10 tips for managing your online reputation | Plastic Surgery Practice August 2014
By William Payton and Alayna Zayas
Think twice before suing your patients for posting negative online reviews. This was the main takeaway message from the federal court’s recent ruling in Loftus v Nazari, but this doesn’t mean you don’t have other options.
The one thing you can’t do is nothing. Doctors who simply ignore review sites are in for a rude awakening. Scores of patients now view and post on sites such as RealSelf, Yelp, Vitals.com, and RateMD, making these sites game changers in the elective surgery marketplace. A Harvard Business School Review article published in September 2011 found that a decline of just one star on sites like Yelp can diminish a business’s revenue by nearly 10%.
Here are 10 expert-approved tips to help you regain control of your online reputation:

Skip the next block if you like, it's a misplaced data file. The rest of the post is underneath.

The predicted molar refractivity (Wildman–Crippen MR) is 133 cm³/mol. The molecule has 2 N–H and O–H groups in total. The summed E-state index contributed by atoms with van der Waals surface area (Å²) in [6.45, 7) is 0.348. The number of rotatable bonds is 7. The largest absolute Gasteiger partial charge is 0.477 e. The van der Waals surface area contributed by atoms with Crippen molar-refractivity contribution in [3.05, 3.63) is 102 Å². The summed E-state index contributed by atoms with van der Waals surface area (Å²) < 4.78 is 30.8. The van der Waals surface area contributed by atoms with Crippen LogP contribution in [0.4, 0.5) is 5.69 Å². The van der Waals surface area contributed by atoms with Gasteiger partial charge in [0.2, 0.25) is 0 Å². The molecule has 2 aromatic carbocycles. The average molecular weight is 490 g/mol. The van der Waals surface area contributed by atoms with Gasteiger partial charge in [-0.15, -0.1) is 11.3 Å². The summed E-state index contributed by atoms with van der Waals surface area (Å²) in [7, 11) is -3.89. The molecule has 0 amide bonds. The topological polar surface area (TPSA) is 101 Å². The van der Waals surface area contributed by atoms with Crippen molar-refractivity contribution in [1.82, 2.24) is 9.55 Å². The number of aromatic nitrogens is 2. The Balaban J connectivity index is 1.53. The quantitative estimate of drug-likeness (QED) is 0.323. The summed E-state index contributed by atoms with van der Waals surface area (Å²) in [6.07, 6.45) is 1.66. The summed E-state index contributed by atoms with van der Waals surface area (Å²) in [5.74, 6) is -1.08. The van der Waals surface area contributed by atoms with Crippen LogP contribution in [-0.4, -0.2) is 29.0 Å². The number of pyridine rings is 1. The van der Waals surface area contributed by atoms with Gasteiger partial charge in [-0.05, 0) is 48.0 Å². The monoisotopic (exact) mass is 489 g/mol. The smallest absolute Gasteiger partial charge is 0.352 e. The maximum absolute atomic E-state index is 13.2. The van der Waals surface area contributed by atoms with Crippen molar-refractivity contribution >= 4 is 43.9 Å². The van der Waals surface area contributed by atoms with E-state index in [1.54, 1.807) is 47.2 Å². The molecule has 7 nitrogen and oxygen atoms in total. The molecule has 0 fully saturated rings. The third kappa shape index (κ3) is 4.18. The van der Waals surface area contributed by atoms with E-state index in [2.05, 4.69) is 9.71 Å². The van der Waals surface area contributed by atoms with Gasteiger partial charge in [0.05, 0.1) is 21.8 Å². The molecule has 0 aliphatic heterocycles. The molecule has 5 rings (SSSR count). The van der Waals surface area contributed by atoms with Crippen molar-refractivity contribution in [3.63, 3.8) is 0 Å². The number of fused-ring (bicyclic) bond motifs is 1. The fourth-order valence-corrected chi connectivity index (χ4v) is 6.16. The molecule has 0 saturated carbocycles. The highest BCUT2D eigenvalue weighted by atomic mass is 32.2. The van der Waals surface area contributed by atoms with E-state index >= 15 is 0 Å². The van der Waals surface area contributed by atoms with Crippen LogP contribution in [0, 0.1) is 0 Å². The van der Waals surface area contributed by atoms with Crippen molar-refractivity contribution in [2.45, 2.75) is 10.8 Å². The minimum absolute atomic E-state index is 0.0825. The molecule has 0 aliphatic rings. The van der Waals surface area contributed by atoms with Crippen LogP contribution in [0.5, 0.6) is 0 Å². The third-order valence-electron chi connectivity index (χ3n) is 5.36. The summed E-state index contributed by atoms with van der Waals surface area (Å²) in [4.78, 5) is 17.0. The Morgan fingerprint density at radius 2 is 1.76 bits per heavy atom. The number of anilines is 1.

1. AVOID “RED-FLAG” PATIENTS
It has always been important to screen for bad candidates, but the advent of online reviews has made it all the more important. “As long as you have not accepted the patient, you don’t have to worry about dismissing them,” explains Jay Shorr, BA, MBM-C, CAC I-IV, the founder and managing partner of The Best Medical Business Solutions, a South Florida-based medical practice consulting firm. “Have they asked you to do something that [another surgeon] has refused to do? Have they filed a lawsuit with another physician? If so, stay away from them.”
2. BETTER YOUR BEDSIDE MANNER